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June 26, 2000
MODERATOR: Questions, please.
VINCENT SPADEA: Here I am, six months. It was worth the wait, huh, people?
Q. Tell us about the feeling.
VINCENT SPADEA: Well, it doesn't ever come until the time when you're not ready for it.
Then all of a sudden you're just like, "Oh, my gosh, what's happened to me?" But
it was outrageous. I thought I won 16 times, man. I felt like freaking -- the guy got
every first serve in. You know, it's great. It's a great time. I was doing everything I
could out there. Hey, I'm still here. I'm in London. You can call me if you want.
Q. What was it like to go through that whole period without winning and now today to
finally do it? What is that feeling?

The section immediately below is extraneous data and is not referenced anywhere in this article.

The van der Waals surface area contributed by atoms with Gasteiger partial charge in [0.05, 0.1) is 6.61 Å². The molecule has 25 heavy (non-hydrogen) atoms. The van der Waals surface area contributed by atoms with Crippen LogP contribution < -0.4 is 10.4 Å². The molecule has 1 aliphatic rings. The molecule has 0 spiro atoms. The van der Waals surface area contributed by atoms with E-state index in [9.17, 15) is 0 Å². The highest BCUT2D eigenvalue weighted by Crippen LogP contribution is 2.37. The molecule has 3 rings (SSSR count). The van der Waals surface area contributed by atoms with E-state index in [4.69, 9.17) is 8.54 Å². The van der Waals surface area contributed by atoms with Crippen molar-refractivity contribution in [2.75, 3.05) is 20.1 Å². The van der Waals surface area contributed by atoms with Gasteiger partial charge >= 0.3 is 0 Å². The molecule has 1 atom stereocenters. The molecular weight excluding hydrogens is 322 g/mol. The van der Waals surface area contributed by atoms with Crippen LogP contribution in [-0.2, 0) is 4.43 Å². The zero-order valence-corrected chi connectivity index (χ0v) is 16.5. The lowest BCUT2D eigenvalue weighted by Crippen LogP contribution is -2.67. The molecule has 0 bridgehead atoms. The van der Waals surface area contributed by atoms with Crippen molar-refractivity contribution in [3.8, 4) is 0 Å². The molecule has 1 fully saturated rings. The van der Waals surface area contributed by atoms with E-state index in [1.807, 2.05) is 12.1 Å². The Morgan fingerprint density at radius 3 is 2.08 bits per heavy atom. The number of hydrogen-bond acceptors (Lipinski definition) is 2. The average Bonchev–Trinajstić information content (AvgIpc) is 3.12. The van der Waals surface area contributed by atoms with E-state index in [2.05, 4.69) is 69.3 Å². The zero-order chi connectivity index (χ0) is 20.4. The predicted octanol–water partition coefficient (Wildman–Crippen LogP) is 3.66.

VINCENT SPADEA: Not winning for a while, then winning today?
VINCENT SPADEA: Well, I just wait for like the big occasions. I'm just that big hype. I
don't know. It's been a rough year. It's been a rough patch in my life in tennis - let's
say that. Hey, you know, it didn't really faze me so much. I was trying to enjoy my life a
little more, trying to improve my tennis game. Not going in the right direction,
everything wasn't clicking. I put things together. I competed well today. It's a big win,
no? What do you guys think? This is Wimbledon, you know.
Q. When you're going through a run like that, you look at Wimbledon first round, you
see Greg Rusedski, do you think, "What's going to go good for me this year?"
VINCENT SPADEA: That's a very difficult situation. I usually address -- I mean, I can
do anything usually, I think, if I put my mind to it. I was going to be on the court. I
knew there would be TV there, people there. They're all going to talk about what I've been
doing. It was going to put a microscope on me, too. With a guy who is a great grass court
player, and my record on grass, it just made it so much more adverse. There was a lot of
uncertainty. Hey, man, you've just got to go out and do it. I'm not scared of anyone, you